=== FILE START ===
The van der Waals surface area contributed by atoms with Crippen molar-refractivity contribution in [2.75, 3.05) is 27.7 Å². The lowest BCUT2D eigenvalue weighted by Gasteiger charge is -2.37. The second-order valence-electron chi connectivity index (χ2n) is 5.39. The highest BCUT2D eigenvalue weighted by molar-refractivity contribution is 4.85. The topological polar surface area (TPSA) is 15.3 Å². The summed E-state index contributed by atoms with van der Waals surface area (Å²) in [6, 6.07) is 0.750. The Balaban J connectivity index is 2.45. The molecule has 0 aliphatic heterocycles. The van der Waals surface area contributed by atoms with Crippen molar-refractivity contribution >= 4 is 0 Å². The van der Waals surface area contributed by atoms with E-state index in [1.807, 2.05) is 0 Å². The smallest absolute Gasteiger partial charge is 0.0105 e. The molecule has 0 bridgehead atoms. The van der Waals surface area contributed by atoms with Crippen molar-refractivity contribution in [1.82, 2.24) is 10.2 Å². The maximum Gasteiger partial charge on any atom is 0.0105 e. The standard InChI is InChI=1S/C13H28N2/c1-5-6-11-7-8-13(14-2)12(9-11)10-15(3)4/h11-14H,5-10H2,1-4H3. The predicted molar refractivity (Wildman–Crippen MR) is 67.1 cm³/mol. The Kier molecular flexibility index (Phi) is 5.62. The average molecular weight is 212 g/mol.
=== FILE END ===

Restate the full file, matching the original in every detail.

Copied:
The van der Waals surface area contributed by atoms with Crippen molar-refractivity contribution in [2.75, 3.05) is 27.7 Å². The lowest BCUT2D eigenvalue weighted by Gasteiger charge is -2.37. The second-order valence-electron chi connectivity index (χ2n) is 5.39. The highest BCUT2D eigenvalue weighted by molar-refractivity contribution is 4.85. The topological polar surface area (TPSA) is 15.3 Å². The summed E-state index contributed by atoms with van der Waals surface area (Å²) in [6, 6.07) is 0.750. The Balaban J connectivity index is 2.45. The molecule has 0 aliphatic heterocycles. The van der Waals surface area contributed by atoms with Crippen molar-refractivity contribution >= 4 is 0 Å². The van der Waals surface area contributed by atoms with E-state index in [1.807, 2.05) is 0 Å². The smallest absolute Gasteiger partial charge is 0.0105 e. The molecule has 0 bridgehead atoms. The van der Waals surface area contributed by atoms with Crippen molar-refractivity contribution in [1.82, 2.24) is 10.2 Å². The maximum Gasteiger partial charge on any atom is 0.0105 e. The standard InChI is InChI=1S/C13H28N2/c1-5-6-11-7-8-13(14-2)12(9-11)10-15(3)4/h11-14H,5-10H2,1-4H3. The predicted molar refractivity (Wildman–Crippen MR) is 67.1 cm³/mol. The Kier molecular flexibility index (Phi) is 5.62. The average molecular weight is 212 g/mol.